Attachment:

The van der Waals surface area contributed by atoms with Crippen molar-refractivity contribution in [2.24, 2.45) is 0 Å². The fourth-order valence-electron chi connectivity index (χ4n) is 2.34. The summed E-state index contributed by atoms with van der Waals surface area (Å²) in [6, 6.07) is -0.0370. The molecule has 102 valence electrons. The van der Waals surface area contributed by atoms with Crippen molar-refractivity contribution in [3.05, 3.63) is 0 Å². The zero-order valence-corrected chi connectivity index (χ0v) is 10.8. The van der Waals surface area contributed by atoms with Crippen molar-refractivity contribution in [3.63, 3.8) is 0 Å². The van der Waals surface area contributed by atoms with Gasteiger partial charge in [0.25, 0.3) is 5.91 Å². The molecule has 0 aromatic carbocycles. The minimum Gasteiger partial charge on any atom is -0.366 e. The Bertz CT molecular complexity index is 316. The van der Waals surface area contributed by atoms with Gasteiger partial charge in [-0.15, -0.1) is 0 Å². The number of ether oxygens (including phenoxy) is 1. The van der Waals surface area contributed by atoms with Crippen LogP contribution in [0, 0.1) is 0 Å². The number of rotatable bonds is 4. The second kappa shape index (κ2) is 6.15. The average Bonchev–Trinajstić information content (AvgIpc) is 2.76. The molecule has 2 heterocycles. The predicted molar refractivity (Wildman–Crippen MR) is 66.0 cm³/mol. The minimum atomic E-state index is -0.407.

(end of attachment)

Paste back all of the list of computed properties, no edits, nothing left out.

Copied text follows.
The van der Waals surface area contributed by atoms with Crippen molar-refractivity contribution in [2.24, 2.45) is 0 Å². The fourth-order valence-electron chi connectivity index (χ4n) is 2.34. The summed E-state index contributed by atoms with van der Waals surface area (Å²) in [6, 6.07) is -0.0370. The molecule has 102 valence electrons. The van der Waals surface area contributed by atoms with Crippen molar-refractivity contribution in [3.05, 3.63) is 0 Å². The zero-order valence-corrected chi connectivity index (χ0v) is 10.8. The van der Waals surface area contributed by atoms with Crippen molar-refractivity contribution in [3.63, 3.8) is 0 Å². The van der Waals surface area contributed by atoms with Gasteiger partial charge in [0.25, 0.3) is 5.91 Å². The molecule has 0 aromatic carbocycles. The minimum Gasteiger partial charge on any atom is -0.366 e. The Bertz CT molecular complexity index is 316. The van der Waals surface area contributed by atoms with Gasteiger partial charge in [-0.15, -0.1) is 0 Å². The number of ether oxygens (including phenoxy) is 1. The van der Waals surface area contributed by atoms with Crippen LogP contribution in [0, 0.1) is 0 Å². The number of rotatable bonds is 4. The second kappa shape index (κ2) is 6.15. The average Bonchev–Trinajstić information content (AvgIpc) is 2.76. The molecule has 2 heterocycles. The predicted molar refractivity (Wildman–Crippen MR) is 66.0 cm³/mol. The minimum atomic E-state index is -0.407.